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PENALTY SHOTS: The house on Hines Hill

  • Pictured is the Hines Hill farmhouse on State Route 149 west of Murphysboro.

    Pictured is the Hines Hill farmhouse on State Route 149 west of Murphysboro.
    Pete Spitler/Herald Tribune

By Pete Spitler
updated: 4/21/2017 4:48 PM

Those who have followed my social media postings lately know I've become fascinated with an old farmhouse perched at the top of a hill along State Route 149 about three miles west of Murphysboro.

It is in situations like these my oft-unused History minor from Southern Illinois University - Carbondale comes into play.

The house has certainly seen better days. Large sections of roof are exposed to the rafters and most of the windows and doors are missing.

But the ground around it is well-maintained and currently used for farming.

Perhaps it is that odd combination of a historical relic in a manicured pasture that has caught my fancy, but I find myself wanting to tell its story.

There is so much of our local history that can't be found in history books, online or in the archives of the county courthouse.

It is history locked in the memories of the older generation; the ones that tilled the soil, cut the timber, made the shoes and built our country into the great nation it is today.

In speaking with the house's owners, Jeff and Tamara Hines, it is located very close to Old Brownsville, the original county seat of Jackson County.

A 1928 article from the Ava Citizen newspaper states that Old Brownsville was founded in 1818, the same year Jackson County, named for Andrew Jackson, was organized.

In those days, citizens would meet at the courthouse on election day and hear someone read the Illinois Herald - which was published at Kaskaskia and is widely thought to be the state's first newspaper - prior to holding a free discussion of the pros and cons of the issues they voted.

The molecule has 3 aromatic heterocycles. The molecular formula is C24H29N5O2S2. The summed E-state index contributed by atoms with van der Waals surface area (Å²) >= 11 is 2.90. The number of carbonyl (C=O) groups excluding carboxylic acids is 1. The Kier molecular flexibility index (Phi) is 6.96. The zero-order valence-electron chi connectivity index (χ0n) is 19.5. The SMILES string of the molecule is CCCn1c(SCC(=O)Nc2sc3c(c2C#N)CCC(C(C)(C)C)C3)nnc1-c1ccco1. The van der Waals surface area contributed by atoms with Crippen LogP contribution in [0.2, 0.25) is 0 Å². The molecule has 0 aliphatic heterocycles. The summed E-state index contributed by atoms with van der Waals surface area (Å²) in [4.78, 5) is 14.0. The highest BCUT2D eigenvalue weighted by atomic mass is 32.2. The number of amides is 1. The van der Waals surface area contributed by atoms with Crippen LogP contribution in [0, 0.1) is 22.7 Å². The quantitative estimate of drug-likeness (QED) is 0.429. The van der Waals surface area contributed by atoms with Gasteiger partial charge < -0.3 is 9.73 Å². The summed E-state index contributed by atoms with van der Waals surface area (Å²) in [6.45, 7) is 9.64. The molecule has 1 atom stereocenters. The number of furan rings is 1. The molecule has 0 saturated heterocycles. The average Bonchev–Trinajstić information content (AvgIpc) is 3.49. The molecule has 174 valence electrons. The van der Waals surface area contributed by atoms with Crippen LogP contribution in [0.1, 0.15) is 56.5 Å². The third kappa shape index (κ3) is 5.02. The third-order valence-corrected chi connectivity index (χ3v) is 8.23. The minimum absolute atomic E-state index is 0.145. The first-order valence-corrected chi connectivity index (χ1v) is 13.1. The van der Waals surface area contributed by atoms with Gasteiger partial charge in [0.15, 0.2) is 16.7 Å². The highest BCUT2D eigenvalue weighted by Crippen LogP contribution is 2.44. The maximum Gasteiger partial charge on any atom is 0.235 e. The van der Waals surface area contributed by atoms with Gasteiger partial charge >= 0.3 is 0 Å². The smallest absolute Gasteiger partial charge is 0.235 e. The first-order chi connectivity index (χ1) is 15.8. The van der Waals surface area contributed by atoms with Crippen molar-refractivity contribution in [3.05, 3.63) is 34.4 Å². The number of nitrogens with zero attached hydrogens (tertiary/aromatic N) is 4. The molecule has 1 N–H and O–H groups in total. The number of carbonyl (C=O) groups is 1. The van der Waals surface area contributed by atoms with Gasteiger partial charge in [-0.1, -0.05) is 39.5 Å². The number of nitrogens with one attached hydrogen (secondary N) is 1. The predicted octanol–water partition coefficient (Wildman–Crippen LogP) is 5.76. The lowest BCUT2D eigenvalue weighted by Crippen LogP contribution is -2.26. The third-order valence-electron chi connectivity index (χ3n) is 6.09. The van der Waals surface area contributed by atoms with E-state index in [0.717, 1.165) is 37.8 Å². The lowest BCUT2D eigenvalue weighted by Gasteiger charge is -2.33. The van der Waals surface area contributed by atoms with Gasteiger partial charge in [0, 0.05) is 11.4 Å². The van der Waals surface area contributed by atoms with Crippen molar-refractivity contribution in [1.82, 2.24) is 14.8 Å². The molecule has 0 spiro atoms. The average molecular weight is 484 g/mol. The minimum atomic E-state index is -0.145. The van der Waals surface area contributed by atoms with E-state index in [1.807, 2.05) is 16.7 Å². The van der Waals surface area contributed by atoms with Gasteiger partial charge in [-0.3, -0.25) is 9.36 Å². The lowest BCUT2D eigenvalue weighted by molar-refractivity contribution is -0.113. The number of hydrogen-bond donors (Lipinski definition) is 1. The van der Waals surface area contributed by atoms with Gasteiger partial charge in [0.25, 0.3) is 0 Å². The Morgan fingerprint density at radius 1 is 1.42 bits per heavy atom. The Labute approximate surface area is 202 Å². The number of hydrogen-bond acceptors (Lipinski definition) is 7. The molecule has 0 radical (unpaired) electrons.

Differences were usually settled out of court by agreement, arbitration or by "fighting it out." Lawsuits were also uncommon.

The end of Old Brownsville began in 1843. According to the Citizen, around midnight on January 10th of that year, the citizens of the town discovered their two-story frame courthouse was on fire.

All but a few records were destroyed. The Old Brownsville families then relocated further east, desiring the county seat to be located more in the center of the county.

Seven months later, in what was described by the newspaper as a "spirited election," it was decided to permanently relocate the county seat to a 20-acre tract donated by Dr. John Logan, father of the famous Gen. John A. Logan, eventually becoming Murphysboro.

The final record of Old Brownsville is a marriage license to George M. Brown and Ann Cross, issued four days after the fire.

I would have likely never have known the existence of Old Brownsville prior to my interest in the farmhouse.  Perhaps you may have never known about it if you hadn't read about it in this column.

For this reason, I remain fascinated by history and by the names and faces of the people who have come before.

Someday soon, I hope to arrange to explore the old farmhouse and learn about the lives of those who lived there. Those memories, encased in its walls, could help tell the story of us.